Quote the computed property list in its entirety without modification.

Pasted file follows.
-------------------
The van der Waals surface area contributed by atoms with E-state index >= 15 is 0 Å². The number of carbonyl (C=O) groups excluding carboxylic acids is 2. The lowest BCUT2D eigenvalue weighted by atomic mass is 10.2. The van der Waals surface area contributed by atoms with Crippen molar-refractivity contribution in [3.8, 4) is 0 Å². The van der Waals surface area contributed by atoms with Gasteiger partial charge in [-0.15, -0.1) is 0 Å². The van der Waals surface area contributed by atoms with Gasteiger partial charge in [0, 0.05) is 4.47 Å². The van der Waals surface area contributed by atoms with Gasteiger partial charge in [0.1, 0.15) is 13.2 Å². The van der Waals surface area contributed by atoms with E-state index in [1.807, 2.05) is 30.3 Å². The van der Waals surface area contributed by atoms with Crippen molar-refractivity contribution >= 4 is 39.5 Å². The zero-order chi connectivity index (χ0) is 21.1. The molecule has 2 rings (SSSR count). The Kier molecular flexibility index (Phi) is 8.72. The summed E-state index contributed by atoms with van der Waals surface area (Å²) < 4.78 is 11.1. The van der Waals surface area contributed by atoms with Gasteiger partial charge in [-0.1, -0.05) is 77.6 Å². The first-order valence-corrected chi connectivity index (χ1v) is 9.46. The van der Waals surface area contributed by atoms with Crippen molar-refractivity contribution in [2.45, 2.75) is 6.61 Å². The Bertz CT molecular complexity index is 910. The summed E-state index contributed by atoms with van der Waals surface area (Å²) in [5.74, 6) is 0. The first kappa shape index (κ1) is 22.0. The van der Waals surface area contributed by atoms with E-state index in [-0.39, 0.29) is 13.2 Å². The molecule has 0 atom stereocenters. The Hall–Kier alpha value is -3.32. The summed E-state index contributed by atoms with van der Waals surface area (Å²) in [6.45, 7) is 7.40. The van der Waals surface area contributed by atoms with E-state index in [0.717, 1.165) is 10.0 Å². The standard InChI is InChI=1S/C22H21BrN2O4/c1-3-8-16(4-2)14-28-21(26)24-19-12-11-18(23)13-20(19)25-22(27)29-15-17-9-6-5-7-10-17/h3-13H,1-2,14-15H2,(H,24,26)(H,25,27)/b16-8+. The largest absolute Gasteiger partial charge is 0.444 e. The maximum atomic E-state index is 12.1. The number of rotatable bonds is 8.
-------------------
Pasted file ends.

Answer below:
The van der Waals surface area contributed by atoms with E-state index >= 15 is 0 Å². The number of carbonyl (C=O) groups excluding carboxylic acids is 2. The lowest BCUT2D eigenvalue weighted by atomic mass is 10.2. The van der Waals surface area contributed by atoms with Crippen molar-refractivity contribution in [3.8, 4) is 0 Å². The van der Waals surface area contributed by atoms with Gasteiger partial charge in [-0.15, -0.1) is 0 Å². The van der Waals surface area contributed by atoms with Gasteiger partial charge in [0, 0.05) is 4.47 Å². The van der Waals surface area contributed by atoms with Gasteiger partial charge in [0.1, 0.15) is 13.2 Å². The van der Waals surface area contributed by atoms with E-state index in [1.807, 2.05) is 30.3 Å². The van der Waals surface area contributed by atoms with Crippen molar-refractivity contribution >= 4 is 39.5 Å². The zero-order chi connectivity index (χ0) is 21.1. The molecule has 2 rings (SSSR count). The Kier molecular flexibility index (Phi) is 8.72. The summed E-state index contributed by atoms with van der Waals surface area (Å²) < 4.78 is 11.1. The van der Waals surface area contributed by atoms with Gasteiger partial charge in [-0.1, -0.05) is 77.6 Å². The first-order valence-corrected chi connectivity index (χ1v) is 9.46. The van der Waals surface area contributed by atoms with Crippen molar-refractivity contribution in [2.45, 2.75) is 6.61 Å². The Bertz CT molecular complexity index is 910. The summed E-state index contributed by atoms with van der Waals surface area (Å²) in [5.74, 6) is 0. The first kappa shape index (κ1) is 22.0. The van der Waals surface area contributed by atoms with E-state index in [-0.39, 0.29) is 13.2 Å². The molecule has 0 atom stereocenters. The Hall–Kier alpha value is -3.32. The summed E-state index contributed by atoms with van der Waals surface area (Å²) in [6.45, 7) is 7.40. The van der Waals surface area contributed by atoms with E-state index in [0.717, 1.165) is 10.0 Å². The standard InChI is InChI=1S/C22H21BrN2O4/c1-3-8-16(4-2)14-28-21(26)24-19-12-11-18(23)13-20(19)25-22(27)29-15-17-9-6-5-7-10-17/h3-13H,1-2,14-15H2,(H,24,26)(H,25,27)/b16-8+. The largest absolute Gasteiger partial charge is 0.444 e. The maximum atomic E-state index is 12.1. The number of rotatable bonds is 8.